Continuous Frieze Bordering Red (Fordham, 2012); 
Awarded the 20102011 Poets Out Loud Editor's Prize

Available: FordhamAmazon.

Continuous Frieze Bordering Red documents the migratory patterns of an Other, as she travels between countries, languages, seasons, and shifting identities. A narrative on hybridity, the text explores [dis]location as a cultural swerve while it interrogates Rothko's red: his bricked-in, water-damaged windows [floating borders], which reflect unstable cultural borders to the hybrid. A person of mixed race [hybrid, mongrel, mutt] traverses these "invisible" cultural borders repeatedly. Border identity comes with flux, instability, and vibrational pulls. An Other is marked as someone who does not belong. She is cast aside, bracketed from the dominant culture. She is [neither][nor][both]. She exists in a liminal space: in place and displaced simultaneously. That is, her identity and body are peripatetic, which is reflected in the continuous horizontal frieze. The reader must literally cross the borders of each page in order to navigate each line of text, leaving the reader in constant motion as well. The poem also functions as an ekphrasis of Rothko's Seagram murals: Rothko writes that the paintings make the observers "feel that they are trapped in a room where all the doors and windows are bricked up." The hybrid is confined and isolated. Even though the Other is estranged from herself and desires a sense of cultural belonging, she ultimately wants to "acknowledge this scar tissue and proceed" so that she is not held to false measures of "purity." Continuous Frieze Bordering Red attempts to move away from pejorative definitions of "hybrid" and embrace the monstrous self.


Interruptions mingle with saturations, private intensities with social commentary, lyric apercus with skeptical suspicion—this multi-track work by Michelle Naka Pierce correlates many streams of insight and produces elegant and self-assured results.—Rachel Blau DuPlessis

The intellectual scope of Continuous Frieze Bordering Red is as expansive as its form. Michelle Naka Pierce has created an extraordinary experience of language in a page-space that is unlike that of any other book. A meditation on borders—geographical, racial, artistic—Continuous Frieze teaches us that "a border is not clean" and that "skin, in the end, is a similar shade of foreign." . . . The experience enacts the disorientation the text describes: as the text meditates on identity, dislocation, travel, and art, the relationship between the formal device and the content becomes clear.  As one passage puts it, “You are in place and displaced simultaneously.”  Continuous Frieze is a hybrid between poem and essay, “frieze” and sentence.—Elisabeth Frost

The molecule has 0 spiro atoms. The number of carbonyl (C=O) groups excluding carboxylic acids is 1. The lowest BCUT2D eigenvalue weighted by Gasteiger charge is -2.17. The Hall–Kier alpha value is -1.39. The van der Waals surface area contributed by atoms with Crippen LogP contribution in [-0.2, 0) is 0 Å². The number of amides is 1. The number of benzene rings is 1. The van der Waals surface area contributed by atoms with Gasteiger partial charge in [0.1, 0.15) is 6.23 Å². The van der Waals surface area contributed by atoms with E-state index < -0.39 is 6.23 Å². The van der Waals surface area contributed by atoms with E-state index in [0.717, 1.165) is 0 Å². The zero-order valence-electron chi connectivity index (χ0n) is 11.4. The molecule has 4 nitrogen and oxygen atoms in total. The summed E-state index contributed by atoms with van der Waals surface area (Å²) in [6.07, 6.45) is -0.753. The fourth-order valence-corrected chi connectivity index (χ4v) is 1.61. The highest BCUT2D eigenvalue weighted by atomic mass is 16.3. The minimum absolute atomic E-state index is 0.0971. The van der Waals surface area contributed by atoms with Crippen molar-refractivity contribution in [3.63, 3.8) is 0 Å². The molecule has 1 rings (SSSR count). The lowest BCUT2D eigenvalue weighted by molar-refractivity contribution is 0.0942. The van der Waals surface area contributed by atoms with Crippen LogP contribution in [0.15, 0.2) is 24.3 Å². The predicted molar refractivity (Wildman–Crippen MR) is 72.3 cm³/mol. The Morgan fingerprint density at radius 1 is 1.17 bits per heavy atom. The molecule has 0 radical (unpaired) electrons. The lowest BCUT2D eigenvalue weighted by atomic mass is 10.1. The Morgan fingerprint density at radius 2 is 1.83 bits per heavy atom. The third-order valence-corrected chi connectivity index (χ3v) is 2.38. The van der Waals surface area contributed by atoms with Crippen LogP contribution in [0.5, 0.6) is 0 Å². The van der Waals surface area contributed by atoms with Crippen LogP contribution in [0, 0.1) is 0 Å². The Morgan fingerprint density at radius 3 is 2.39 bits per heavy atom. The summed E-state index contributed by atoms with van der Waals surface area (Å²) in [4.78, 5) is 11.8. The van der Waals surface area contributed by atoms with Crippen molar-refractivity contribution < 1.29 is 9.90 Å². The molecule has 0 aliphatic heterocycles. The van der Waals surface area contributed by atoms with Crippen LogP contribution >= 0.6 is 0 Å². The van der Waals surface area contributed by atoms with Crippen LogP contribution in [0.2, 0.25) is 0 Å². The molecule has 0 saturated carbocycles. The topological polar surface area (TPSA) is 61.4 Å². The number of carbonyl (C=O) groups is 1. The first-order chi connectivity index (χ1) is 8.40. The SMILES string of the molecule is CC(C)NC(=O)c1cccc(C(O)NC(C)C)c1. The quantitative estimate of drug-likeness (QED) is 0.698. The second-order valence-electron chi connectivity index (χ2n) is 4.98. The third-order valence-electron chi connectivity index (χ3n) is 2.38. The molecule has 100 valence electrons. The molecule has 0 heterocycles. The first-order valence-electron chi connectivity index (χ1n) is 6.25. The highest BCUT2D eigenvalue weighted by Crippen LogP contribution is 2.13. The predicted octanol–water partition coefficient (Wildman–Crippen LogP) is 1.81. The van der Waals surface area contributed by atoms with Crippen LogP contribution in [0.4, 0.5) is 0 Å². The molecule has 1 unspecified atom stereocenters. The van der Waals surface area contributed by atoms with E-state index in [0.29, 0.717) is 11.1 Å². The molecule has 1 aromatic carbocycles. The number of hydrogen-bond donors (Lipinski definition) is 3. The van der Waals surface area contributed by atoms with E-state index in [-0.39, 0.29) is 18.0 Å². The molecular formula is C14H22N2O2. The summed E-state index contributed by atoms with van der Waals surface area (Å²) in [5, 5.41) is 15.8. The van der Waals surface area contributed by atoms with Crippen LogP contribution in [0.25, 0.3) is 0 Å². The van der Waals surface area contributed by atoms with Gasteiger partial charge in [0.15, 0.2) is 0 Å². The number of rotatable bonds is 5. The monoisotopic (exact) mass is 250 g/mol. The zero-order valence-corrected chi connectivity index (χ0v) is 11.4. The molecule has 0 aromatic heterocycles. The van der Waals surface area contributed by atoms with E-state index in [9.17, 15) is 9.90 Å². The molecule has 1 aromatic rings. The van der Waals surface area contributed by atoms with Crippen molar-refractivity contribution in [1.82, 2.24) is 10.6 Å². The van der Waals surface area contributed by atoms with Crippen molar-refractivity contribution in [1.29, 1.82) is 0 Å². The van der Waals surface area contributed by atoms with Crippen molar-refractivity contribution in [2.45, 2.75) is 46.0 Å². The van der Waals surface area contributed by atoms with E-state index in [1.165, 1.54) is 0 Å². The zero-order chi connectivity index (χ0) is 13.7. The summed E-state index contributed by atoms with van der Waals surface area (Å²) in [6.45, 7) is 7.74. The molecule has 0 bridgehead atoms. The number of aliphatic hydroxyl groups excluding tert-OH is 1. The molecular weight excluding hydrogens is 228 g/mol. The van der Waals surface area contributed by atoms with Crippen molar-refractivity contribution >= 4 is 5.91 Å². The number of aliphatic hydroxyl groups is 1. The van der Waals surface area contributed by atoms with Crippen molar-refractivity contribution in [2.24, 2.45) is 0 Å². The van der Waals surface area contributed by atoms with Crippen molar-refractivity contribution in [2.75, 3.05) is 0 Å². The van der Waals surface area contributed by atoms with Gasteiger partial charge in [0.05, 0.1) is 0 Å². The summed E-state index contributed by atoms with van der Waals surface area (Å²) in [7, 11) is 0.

Michelle Naka Pierce's Continuous Frieze Bordering Red is a deeply personal investigation of hybridity, from the perspective of the mixed-race child of a Japanese "immigrant mother" and a white "citizen father." The "hybrid offspring" inhabits a double negative, "not that which is not white" and yet "as white as a non-white girl can get"; she can "no longer stand under the deluge of selves."  Pierce's text is a brilliant chronicle of the struggle to "embrace your incongruent parts, to sketch a shelter out of fragments." The work's innovative form unfolds in time and space, encouraging both horizontal and vertical reading, opening up a new space for hybridity that is "Not directionless: polyvectorial."—Timothy Yu

Michelle Naka Pierce lovingly situates what the GPS will never register: the body among borders (one from the Other), the language of bodies on borders (one from the Other), the border that comprises skin (one from the Other). All bodies, borders, and tongues are permeable: "The hue: all the lines, the interrogation, the sullied plexiglas" between. Minding the gaps, "against identity," the body moves across a border, "the object of Asiaphiles"; and moves through time and nation (tendons, penetrable, scar tissue, accent, visa, dead). This stunning study abandons Locke's consciousness, embodying Butler's alterity "at the place where I expect to be myself." Dump MapQuest and hop aboard this lovely ride.—Kass Fleisher